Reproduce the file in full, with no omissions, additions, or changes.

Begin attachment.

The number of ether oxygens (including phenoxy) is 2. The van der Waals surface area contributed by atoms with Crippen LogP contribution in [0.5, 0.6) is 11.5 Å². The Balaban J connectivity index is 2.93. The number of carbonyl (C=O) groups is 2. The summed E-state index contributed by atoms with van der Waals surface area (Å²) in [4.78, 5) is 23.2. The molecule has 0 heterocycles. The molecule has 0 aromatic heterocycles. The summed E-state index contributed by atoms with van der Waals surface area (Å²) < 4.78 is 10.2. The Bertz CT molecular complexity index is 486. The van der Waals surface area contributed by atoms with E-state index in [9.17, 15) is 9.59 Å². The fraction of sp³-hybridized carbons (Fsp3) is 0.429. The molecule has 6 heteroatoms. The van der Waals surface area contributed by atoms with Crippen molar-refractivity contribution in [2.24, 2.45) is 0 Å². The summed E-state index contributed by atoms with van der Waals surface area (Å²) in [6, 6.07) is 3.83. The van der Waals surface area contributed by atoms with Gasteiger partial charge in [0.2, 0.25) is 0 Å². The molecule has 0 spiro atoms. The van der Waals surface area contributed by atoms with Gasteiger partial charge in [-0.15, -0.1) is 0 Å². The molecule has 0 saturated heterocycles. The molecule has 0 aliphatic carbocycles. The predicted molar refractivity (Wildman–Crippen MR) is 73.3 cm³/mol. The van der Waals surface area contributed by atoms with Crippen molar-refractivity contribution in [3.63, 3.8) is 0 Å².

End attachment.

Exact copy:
The number of ether oxygens (including phenoxy) is 2. The van der Waals surface area contributed by atoms with Crippen LogP contribution in [0.5, 0.6) is 11.5 Å². The Balaban J connectivity index is 2.93. The number of carbonyl (C=O) groups is 2. The summed E-state index contributed by atoms with van der Waals surface area (Å²) in [4.78, 5) is 23.2. The molecule has 0 heterocycles. The molecule has 0 aromatic heterocycles. The summed E-state index contributed by atoms with van der Waals surface area (Å²) < 4.78 is 10.2. The Bertz CT molecular complexity index is 486. The van der Waals surface area contributed by atoms with E-state index in [9.17, 15) is 9.59 Å². The fraction of sp³-hybridized carbons (Fsp3) is 0.429. The molecule has 6 heteroatoms. The van der Waals surface area contributed by atoms with Crippen molar-refractivity contribution in [2.24, 2.45) is 0 Å². The summed E-state index contributed by atoms with van der Waals surface area (Å²) in [6, 6.07) is 3.83. The van der Waals surface area contributed by atoms with Gasteiger partial charge in [0.2, 0.25) is 0 Å². The molecule has 0 spiro atoms. The van der Waals surface area contributed by atoms with Gasteiger partial charge in [-0.15, -0.1) is 0 Å². The molecule has 0 saturated heterocycles. The molecule has 0 aliphatic carbocycles. The predicted molar refractivity (Wildman–Crippen MR) is 73.3 cm³/mol. The van der Waals surface area contributed by atoms with Crippen molar-refractivity contribution in [3.63, 3.8) is 0 Å².